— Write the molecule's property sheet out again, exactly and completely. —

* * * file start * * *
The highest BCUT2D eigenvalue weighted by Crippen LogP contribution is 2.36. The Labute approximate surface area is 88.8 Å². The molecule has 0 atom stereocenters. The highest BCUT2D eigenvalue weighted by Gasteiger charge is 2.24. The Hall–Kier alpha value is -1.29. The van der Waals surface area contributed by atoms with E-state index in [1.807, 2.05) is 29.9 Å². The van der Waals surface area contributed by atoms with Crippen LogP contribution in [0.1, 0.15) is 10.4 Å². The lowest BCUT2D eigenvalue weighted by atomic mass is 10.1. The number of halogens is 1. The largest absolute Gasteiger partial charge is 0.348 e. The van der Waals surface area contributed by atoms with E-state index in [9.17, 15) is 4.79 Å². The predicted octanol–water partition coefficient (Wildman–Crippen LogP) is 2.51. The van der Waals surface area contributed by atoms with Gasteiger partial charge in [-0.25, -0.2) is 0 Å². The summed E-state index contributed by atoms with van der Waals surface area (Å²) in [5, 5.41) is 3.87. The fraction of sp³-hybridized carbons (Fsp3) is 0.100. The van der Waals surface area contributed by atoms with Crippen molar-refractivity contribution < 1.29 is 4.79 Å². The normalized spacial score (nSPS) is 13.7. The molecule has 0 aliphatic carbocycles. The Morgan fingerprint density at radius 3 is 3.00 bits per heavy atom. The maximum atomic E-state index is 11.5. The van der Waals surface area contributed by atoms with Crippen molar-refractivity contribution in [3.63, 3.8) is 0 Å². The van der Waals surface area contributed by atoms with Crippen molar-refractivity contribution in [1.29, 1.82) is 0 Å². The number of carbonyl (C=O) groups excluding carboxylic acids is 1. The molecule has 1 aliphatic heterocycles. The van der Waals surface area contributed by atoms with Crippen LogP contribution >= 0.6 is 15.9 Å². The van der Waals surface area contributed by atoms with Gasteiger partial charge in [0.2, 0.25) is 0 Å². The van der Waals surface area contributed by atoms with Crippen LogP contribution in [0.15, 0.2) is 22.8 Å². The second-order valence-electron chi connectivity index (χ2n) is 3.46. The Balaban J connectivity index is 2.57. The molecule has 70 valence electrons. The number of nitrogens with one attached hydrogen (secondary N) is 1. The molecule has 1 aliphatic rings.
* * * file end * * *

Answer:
The highest BCUT2D eigenvalue weighted by Crippen LogP contribution is 2.36. The Labute approximate surface area is 88.8 Å². The molecule has 0 atom stereocenters. The highest BCUT2D eigenvalue weighted by Gasteiger charge is 2.24. The Hall–Kier alpha value is -1.29. The van der Waals surface area contributed by atoms with E-state index in [1.807, 2.05) is 29.9 Å². The van der Waals surface area contributed by atoms with Crippen LogP contribution in [0.1, 0.15) is 10.4 Å². The lowest BCUT2D eigenvalue weighted by atomic mass is 10.1. The number of halogens is 1. The largest absolute Gasteiger partial charge is 0.348 e. The van der Waals surface area contributed by atoms with E-state index in [9.17, 15) is 4.79 Å². The predicted octanol–water partition coefficient (Wildman–Crippen LogP) is 2.51. The van der Waals surface area contributed by atoms with Gasteiger partial charge in [-0.25, -0.2) is 0 Å². The summed E-state index contributed by atoms with van der Waals surface area (Å²) in [5, 5.41) is 3.87. The fraction of sp³-hybridized carbons (Fsp3) is 0.100. The van der Waals surface area contributed by atoms with Crippen molar-refractivity contribution < 1.29 is 4.79 Å². The normalized spacial score (nSPS) is 13.7. The molecule has 0 aliphatic carbocycles. The Morgan fingerprint density at radius 3 is 3.00 bits per heavy atom. The maximum atomic E-state index is 11.5. The van der Waals surface area contributed by atoms with Crippen molar-refractivity contribution in [3.63, 3.8) is 0 Å². The van der Waals surface area contributed by atoms with Crippen molar-refractivity contribution in [1.29, 1.82) is 0 Å². The number of carbonyl (C=O) groups excluding carboxylic acids is 1. The molecule has 1 aliphatic heterocycles. The van der Waals surface area contributed by atoms with Crippen LogP contribution >= 0.6 is 15.9 Å². The van der Waals surface area contributed by atoms with Gasteiger partial charge in [0.2, 0.25) is 0 Å². The van der Waals surface area contributed by atoms with Crippen LogP contribution in [0.15, 0.2) is 22.8 Å². The second-order valence-electron chi connectivity index (χ2n) is 3.46. The Balaban J connectivity index is 2.57. The molecule has 70 valence electrons. The number of nitrogens with one attached hydrogen (secondary N) is 1. The molecule has 1 aliphatic rings.